HPV Strains Covered by the Vaccine Have Declined Greatly in US HPV Strains Covered by the Vaccine Have Declined Greatly in US

Twelve years after the human papillomavirus (HPV) vaccination program was introduced in the United States, the overall prevalence of cancer-causing HPV strains covered by the vaccine dropped by 85% among females — 90% among vaccinated females and 74% among unvaccinated females — a strong sign of herd immunity, a new analysis of a nationally representative database is showing.

“HPV vaccination is working well,” Hannah Rosenblum, MD, Centers for Disease Control and Prevention, Atlanta, Georgia, told Medscape Medical News in an email.

“Twelve years after introduction of HPV vaccination in the US, national data demonstrate increasing impact among females, and strong herd effects among unvaccinated females,” she added. “[Although] vaccination coverage and completion of the recommended dose in the US is lower than coverage with other adolescent vaccinations, HPV vaccination is the best way to prevent HPV infections that can lead to several cancers in both females and male.”

The study was published online today in Annals of Internal Medicine.

NHANES Survey

The authors used data from the National Health and Nutrition Examination Survey (NHANES) to examine the four HPV types in the quadrivalent vaccine before 2003 and 2006 (the pre-vaccine era) and then again between 2007-2010, 2011-2014, and 2015-2018 (the vaccine era). For females, they analyzed demographic and HPV prevalence data across each 4-year era.

“Analyses were limited to sexually experienced participants to ensure that all those included had an opportunity for HPV exposure and to participants aged 14 to 24 years with adequate self-collected cervicovaginal specimens,” the authors explain.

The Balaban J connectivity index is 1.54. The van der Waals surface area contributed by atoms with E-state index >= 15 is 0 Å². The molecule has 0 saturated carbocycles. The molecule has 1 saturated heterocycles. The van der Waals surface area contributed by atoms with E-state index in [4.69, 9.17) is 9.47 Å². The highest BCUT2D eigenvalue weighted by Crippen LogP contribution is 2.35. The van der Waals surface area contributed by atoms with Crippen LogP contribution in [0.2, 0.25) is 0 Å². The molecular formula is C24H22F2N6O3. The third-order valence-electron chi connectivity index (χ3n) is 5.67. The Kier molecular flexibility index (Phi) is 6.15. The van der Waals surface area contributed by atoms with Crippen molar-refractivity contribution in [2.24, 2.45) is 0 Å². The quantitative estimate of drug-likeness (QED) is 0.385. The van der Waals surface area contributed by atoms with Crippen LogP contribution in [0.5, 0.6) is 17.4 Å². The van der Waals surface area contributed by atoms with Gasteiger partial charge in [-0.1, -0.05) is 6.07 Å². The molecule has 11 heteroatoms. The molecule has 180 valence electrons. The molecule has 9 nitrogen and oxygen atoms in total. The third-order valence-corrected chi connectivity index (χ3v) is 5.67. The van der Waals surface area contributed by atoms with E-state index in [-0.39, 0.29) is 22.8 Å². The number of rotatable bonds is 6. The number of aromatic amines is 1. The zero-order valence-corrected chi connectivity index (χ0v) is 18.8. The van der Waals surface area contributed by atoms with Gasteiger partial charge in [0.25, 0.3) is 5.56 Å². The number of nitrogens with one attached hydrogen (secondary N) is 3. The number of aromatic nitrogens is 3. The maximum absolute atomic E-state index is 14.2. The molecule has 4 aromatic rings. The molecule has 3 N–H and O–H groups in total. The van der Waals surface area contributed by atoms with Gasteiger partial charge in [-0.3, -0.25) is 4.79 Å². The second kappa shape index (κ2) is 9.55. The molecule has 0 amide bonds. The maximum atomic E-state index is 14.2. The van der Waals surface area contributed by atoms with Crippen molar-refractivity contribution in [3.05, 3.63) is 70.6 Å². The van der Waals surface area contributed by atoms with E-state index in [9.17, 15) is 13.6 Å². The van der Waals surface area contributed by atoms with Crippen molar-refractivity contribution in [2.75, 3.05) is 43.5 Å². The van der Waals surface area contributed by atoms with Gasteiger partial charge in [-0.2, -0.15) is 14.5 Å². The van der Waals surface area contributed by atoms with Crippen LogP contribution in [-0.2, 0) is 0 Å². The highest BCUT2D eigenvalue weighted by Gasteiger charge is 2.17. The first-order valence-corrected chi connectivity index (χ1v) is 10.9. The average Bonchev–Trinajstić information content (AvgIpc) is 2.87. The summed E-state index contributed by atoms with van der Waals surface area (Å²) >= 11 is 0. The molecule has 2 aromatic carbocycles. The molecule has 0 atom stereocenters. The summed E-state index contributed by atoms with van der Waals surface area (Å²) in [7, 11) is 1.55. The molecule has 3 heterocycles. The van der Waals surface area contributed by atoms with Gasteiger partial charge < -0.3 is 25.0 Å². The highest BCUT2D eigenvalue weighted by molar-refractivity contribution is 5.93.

This resulted in a sample size of 3197 females. Demographic and HPV prevalence data were also collected from males but only during the 2013-2016 era, because those are the only years for which male HPV typing data are available in NHANES.  Again, analyses were limited to sexually experienced males aged 14-24 years with adequate self-collected penile specimens, which resulted in a sample size of 661 males.

Over the 12 years of follow-up for females, there was a steady increase in females reporting having received at least one dose of the HPV vaccine —from slightly over 25% during 2007-12 to 59% during 2015-2018. The percentage of males who reported having at least one HPV dose also increased, from 29.5% in 2016 to 34.5% in 2018.

During the earliest vaccine era (2007-2010), the prevalence of the four HPV strains covered by the vaccine was 7.3% among vaccinated females compared with 20.4% among unvaccinated females. “By 2015 to 2018, the prevalence was 2.8% (prevalence ratio [PR] 0.16; 95% CI, 0.07 – 0.39). The prevalence of the four vaccine-covered types was only 1.9% in vaccinated females compared with 4.8% in unvaccinated females (PR, 0.40; 95% CI, 0.11 – 1.41).

In contrast, the prevalence of HPV types that were not covered by the vaccine showed little change — from 51.1% in the pre-vaccine era to 47.6% during 2015-2018 (PR, 0.93; 95% CI, 0.80 – 1.08). The authors considered this a good sign because it indicates that vaccine-type HPV infections are not being replaced with other oncogenic HPV infections. Between 2013 and 2016, the difference in the prevalence of the four HPV vaccine types was smaller at 1.8% among vaccinated males and 3.5% among unvaccinated males (PR, 0.49; 95% CI, 0.11 – 2.20).